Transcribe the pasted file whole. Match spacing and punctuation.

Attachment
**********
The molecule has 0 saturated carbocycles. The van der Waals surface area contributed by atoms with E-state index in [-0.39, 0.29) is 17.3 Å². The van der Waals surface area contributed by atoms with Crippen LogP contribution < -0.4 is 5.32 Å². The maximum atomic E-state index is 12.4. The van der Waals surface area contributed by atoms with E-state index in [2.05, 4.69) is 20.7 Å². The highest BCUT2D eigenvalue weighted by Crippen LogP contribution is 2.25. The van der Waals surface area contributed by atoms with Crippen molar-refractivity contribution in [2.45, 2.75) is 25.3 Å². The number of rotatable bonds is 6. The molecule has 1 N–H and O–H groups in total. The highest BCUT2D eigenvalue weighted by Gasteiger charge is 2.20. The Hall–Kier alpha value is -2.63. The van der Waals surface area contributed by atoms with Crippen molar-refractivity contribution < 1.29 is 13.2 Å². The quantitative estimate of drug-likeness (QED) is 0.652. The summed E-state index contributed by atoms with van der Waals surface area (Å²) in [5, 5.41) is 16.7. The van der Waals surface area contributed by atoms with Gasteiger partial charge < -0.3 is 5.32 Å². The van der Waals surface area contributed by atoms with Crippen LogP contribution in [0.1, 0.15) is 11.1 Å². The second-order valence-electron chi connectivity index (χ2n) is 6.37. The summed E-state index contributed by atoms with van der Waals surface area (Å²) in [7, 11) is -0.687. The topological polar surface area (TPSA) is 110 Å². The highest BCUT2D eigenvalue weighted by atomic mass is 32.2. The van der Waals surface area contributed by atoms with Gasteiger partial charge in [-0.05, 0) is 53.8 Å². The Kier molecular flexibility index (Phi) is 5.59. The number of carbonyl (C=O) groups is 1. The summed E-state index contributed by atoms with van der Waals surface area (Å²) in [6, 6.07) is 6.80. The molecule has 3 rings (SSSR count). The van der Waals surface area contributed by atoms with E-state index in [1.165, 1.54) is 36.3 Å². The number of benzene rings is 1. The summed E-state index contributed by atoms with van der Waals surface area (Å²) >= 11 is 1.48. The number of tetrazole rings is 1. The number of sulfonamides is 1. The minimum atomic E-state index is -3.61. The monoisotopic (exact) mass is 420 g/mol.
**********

The molecule has 0 saturated carbocycles. The van der Waals surface area contributed by atoms with E-state index in [-0.39, 0.29) is 17.3 Å². The van der Waals surface area contributed by atoms with Crippen LogP contribution < -0.4 is 5.32 Å². The maximum atomic E-state index is 12.4. The van der Waals surface area contributed by atoms with E-state index in [2.05, 4.69) is 20.7 Å². The highest BCUT2D eigenvalue weighted by Crippen LogP contribution is 2.25. The van der Waals surface area contributed by atoms with Crippen molar-refractivity contribution in [2.45, 2.75) is 25.3 Å². The number of rotatable bonds is 6. The molecule has 1 N–H and O–H groups in total. The highest BCUT2D eigenvalue weighted by Gasteiger charge is 2.20. The Hall–Kier alpha value is -2.63. The van der Waals surface area contributed by atoms with Crippen molar-refractivity contribution < 1.29 is 13.2 Å². The quantitative estimate of drug-likeness (QED) is 0.652. The summed E-state index contributed by atoms with van der Waals surface area (Å²) in [5, 5.41) is 16.7. The van der Waals surface area contributed by atoms with Gasteiger partial charge < -0.3 is 5.32 Å². The van der Waals surface area contributed by atoms with Crippen LogP contribution in [0.1, 0.15) is 11.1 Å². The second-order valence-electron chi connectivity index (χ2n) is 6.37. The summed E-state index contributed by atoms with van der Waals surface area (Å²) in [7, 11) is -0.687. The topological polar surface area (TPSA) is 110 Å². The highest BCUT2D eigenvalue weighted by atomic mass is 32.2. The van der Waals surface area contributed by atoms with Gasteiger partial charge in [-0.05, 0) is 53.8 Å². The Kier molecular flexibility index (Phi) is 5.59. The number of carbonyl (C=O) groups is 1. The summed E-state index contributed by atoms with van der Waals surface area (Å²) in [6, 6.07) is 6.80. The molecule has 3 rings (SSSR count). The van der Waals surface area contributed by atoms with E-state index in [1.165, 1.54) is 36.3 Å². The number of benzene rings is 1. The summed E-state index contributed by atoms with van der Waals surface area (Å²) >= 11 is 1.48. The number of tetrazole rings is 1. The number of sulfonamides is 1. The minimum atomic E-state index is -3.61. The monoisotopic (exact) mass is 420 g/mol.